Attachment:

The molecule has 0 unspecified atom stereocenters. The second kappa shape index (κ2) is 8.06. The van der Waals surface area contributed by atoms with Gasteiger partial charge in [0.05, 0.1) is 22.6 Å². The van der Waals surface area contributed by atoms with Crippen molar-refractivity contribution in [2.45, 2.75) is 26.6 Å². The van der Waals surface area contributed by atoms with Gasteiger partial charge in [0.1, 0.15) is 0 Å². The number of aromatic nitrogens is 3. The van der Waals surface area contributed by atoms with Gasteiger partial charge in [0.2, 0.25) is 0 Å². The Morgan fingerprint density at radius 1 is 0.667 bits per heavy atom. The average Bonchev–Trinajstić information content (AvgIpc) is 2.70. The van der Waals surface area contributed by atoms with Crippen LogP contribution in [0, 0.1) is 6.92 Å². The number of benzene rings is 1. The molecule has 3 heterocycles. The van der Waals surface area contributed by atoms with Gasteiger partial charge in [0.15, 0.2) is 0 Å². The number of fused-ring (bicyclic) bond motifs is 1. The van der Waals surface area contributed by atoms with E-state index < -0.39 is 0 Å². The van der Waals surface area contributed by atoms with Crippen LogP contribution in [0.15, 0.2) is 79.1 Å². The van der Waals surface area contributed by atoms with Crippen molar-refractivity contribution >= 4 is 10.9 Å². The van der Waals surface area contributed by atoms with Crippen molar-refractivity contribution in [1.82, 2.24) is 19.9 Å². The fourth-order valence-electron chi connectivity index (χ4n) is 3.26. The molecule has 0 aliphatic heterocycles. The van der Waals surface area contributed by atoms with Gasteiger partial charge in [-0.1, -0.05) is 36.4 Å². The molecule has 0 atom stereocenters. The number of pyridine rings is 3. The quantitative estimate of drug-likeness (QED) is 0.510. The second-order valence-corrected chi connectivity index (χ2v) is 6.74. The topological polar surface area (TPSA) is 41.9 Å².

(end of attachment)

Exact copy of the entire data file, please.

The molecule has 0 unspecified atom stereocenters. The second kappa shape index (κ2) is 8.06. The van der Waals surface area contributed by atoms with Gasteiger partial charge in [0.05, 0.1) is 22.6 Å². The van der Waals surface area contributed by atoms with Crippen molar-refractivity contribution in [2.45, 2.75) is 26.6 Å². The van der Waals surface area contributed by atoms with Gasteiger partial charge in [0.1, 0.15) is 0 Å². The number of aromatic nitrogens is 3. The van der Waals surface area contributed by atoms with Gasteiger partial charge in [0.2, 0.25) is 0 Å². The Morgan fingerprint density at radius 1 is 0.667 bits per heavy atom. The average Bonchev–Trinajstić information content (AvgIpc) is 2.70. The van der Waals surface area contributed by atoms with Crippen LogP contribution in [0, 0.1) is 6.92 Å². The number of benzene rings is 1. The molecule has 3 heterocycles. The van der Waals surface area contributed by atoms with Gasteiger partial charge in [0.15, 0.2) is 0 Å². The number of fused-ring (bicyclic) bond motifs is 1. The van der Waals surface area contributed by atoms with E-state index < -0.39 is 0 Å². The van der Waals surface area contributed by atoms with Crippen LogP contribution in [0.15, 0.2) is 79.1 Å². The van der Waals surface area contributed by atoms with Crippen molar-refractivity contribution >= 4 is 10.9 Å². The van der Waals surface area contributed by atoms with Crippen molar-refractivity contribution in [1.82, 2.24) is 19.9 Å². The fourth-order valence-electron chi connectivity index (χ4n) is 3.26. The molecule has 0 aliphatic heterocycles. The van der Waals surface area contributed by atoms with Gasteiger partial charge in [-0.1, -0.05) is 36.4 Å². The molecule has 0 atom stereocenters. The number of pyridine rings is 3. The quantitative estimate of drug-likeness (QED) is 0.510. The second-order valence-corrected chi connectivity index (χ2v) is 6.74. The topological polar surface area (TPSA) is 41.9 Å².